Reflection: Crossing Roots with Cardinal Cross
I’m writing this three days after the end of my recent experience doing theatre in Appalachia. Crossing Roots, organized by Cardinal Cross Arts Co., an independent two-women company, was a Rural-Urban Theatre Workshop with a focus on storytelling, devising, and community organizing.
The event itself was structured in such a way that we were able to see an intimate performance of the TEAM and National Theatre of Scotland’s production of Anything That Gives Off Light, which was easily one of the most enthralling pieces of theatre I have seen as of late. It became all the more impressive after doing a devising workshop with members of the TEAM and I saw the techniques, coherence, and trust they utilize to create interesting and important pieces of art. Wow. I really gotta get myself into gear in doing more devised work locally, as that is definitely a void that could be filled here in Tucson.
There were other interesting workshops including story circles, Theatre of the Oppressed (my favorite), and community-based plays. There were also multiple culture events surrounding food. One meal was catered by AuCo Lai, an Appalachia chef who has been all around the region, and the other by Black Sheep Brick Oven Bakery, a bakery staffed by drug court participants. It was really wonderful to see the trust and support in these small communities. Also, delicious.
It was eye-opening to see such a different region of the United States and learn about the unique, yet comparable, struggles of the people who inhabit it. One of the biggest takeaways from this project, for me, was the ability to listen and recognize the nuance of regional, historical, and community-based struggles. I think that it is so easy to write off marginalized populations, but they are doing things for a reason that makes sense to them and recognizing the difference in values is the first step to finding solutions to ensure human and environmental rights for all groups. Of course, sometimes there might not be an equitable solution, but it never huts to try. Of course, the question then circles around to “but how do we do that in theatre?” How do we make equitable work that can have an impact on the communities beyond just seeing a production? I am excited to see how the lessons learn will continue to influence my own work.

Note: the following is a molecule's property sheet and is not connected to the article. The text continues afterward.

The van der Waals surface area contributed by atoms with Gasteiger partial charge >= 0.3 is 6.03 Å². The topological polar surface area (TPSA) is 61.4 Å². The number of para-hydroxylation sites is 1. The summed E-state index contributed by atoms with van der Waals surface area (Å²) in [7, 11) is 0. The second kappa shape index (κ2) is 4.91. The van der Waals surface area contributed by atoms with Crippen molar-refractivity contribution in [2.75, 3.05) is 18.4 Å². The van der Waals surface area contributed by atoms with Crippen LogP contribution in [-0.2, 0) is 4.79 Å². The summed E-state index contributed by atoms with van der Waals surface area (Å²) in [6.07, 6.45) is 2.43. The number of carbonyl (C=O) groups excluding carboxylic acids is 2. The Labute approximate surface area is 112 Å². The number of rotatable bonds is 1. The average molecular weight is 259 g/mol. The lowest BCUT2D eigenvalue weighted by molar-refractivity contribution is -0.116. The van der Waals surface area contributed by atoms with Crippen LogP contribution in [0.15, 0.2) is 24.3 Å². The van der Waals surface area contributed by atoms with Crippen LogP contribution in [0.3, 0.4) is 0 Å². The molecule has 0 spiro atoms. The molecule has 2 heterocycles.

After getting stranded in Atlanta for an additional 15 hours, and trying to catch up to emails, the image below is a pretty accurate representation of my current state of being.
Images from the event can be found here. While you’re there, be sure to check out more about the company and the incredible people in charge, Amy Brooks and Hilarie Rose Spangler.